Of course, the best part of Tales is the ability to bring your friends into the game. By plugging in extra controllers and setting corresponding characters to manual, friends can join in on the monster beat-down. Though the CPU AI isn't completely useless, as you can select which spells to use in battle, and can even map your allies' special moves to the C-Stick, the most fun is when you're playing with others. Players will be able to rack up unbelievable damage and insane combos when they have a couple of Tales veterans manning the other characters. However, there is one issue with the multiplayer. The camera will always focus on the first character in your party (usually Lloyd) during battle, and that can lead to your party members being off-screen. When playing with a partner, it can sometimes become difficult for them to see what they're doing. However, this happens less often than it would take to become truly annoying.

Not only is Tales of Symphonia an asset to anyone's library, but it refines the series' overall strengths and improves upon the already excellent formula. RPGers who have a GC could do much worse than to pick this game up, as it is probably the most polished release this year. Tales Studio has created a worthy successor to its beloved series, and anyone who enjoys RPGs should look into it. It may not be the first RPG on GameCube, but it is the first truly great one.

If you know Japanese, can't wait for a domestic release, or can't live without the Japanese voice acting, you can order Tales of Symphonia from Video Game Depot.


Graphics Sound Control Gameplay Lastability Final
8 9 8.5 9 8.5 9

While the overworld is plagued with pop-up, a low framerate, and nasty looking textures, the rest of the game is stunning: a manga in motion. Great detail has been taken to characters (main or no), backgrounds, and spell effects. The only other niggling annoyance would be the slightly clumsy NPC animations.


Tales games are known for their spectacular scores, and Symphonia follows the family tradition. Motoi Sakuraba has once again composed a magnificent soundtrack. In addition to this, the title features full length Voice Acting from Japan's top seiyuu talent. It simply does not get better than this.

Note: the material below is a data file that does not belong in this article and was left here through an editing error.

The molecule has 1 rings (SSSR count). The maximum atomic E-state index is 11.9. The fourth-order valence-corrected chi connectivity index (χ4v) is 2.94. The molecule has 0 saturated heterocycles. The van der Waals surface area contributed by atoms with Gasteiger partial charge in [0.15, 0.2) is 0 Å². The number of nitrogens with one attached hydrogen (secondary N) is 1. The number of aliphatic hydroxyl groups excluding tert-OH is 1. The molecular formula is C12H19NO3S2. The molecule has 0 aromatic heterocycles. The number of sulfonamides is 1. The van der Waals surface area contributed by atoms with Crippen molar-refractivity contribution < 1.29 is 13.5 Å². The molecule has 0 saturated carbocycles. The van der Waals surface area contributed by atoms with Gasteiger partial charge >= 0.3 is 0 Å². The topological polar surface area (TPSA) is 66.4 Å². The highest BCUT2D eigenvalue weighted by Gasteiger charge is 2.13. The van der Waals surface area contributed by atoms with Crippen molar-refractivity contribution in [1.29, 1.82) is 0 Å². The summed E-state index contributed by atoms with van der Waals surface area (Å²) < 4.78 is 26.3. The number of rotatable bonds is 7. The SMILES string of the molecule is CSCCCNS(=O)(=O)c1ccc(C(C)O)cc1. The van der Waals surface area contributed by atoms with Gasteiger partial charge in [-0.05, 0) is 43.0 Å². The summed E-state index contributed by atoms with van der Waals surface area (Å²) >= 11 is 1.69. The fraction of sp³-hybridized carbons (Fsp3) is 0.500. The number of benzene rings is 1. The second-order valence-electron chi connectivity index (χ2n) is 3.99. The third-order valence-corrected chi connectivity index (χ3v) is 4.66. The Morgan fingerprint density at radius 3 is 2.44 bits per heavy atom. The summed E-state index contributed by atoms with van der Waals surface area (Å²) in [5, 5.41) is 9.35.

There have been no slip-ups in the transition from digital to true analog, the game controls as tight as it ever has, and plays perfectly with the GameCube controller. However, the perspective change can make it difficult for other players when their control stick changes the left and right movements to up and down.


The Linear Battle-system's foray into the third dimension works much better than one would think. With an intuitive control scheme and no random monsters, enemy encounters will never be painful ones. It's fun, challenging and frighteningly addictive. Plugging in controllers allows for a dynamic multiplayer experience.


Spanning two discs, Symphonia will eat away at any RPGer's time. Mini-games, side-quests complement the main adventure and will keep gamers coming back for more.


Symphonia will not only enthrall veterans of the series, but make new fans. Do not miss out on this iteration of Tales, it is one of the best games to have graced the GameCube ever.


  • Battle system is difficult and rewarding.
  • Character models
  • Music
  • No random encounters; all enemies are visible onscreen
  • Voice acting
  • Animation is sometimes a bit off.
  • During multiplayer battles, other characters can get lost off-screen
Review Page 2: Conclusion

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Genre RPG
Developer Namco
Players1 - 4

Worldwide Releases

na: Tales of Symphonia
Release Jul 13, 2004
jpn: Tales of Symphonia
Release Aug 29, 2003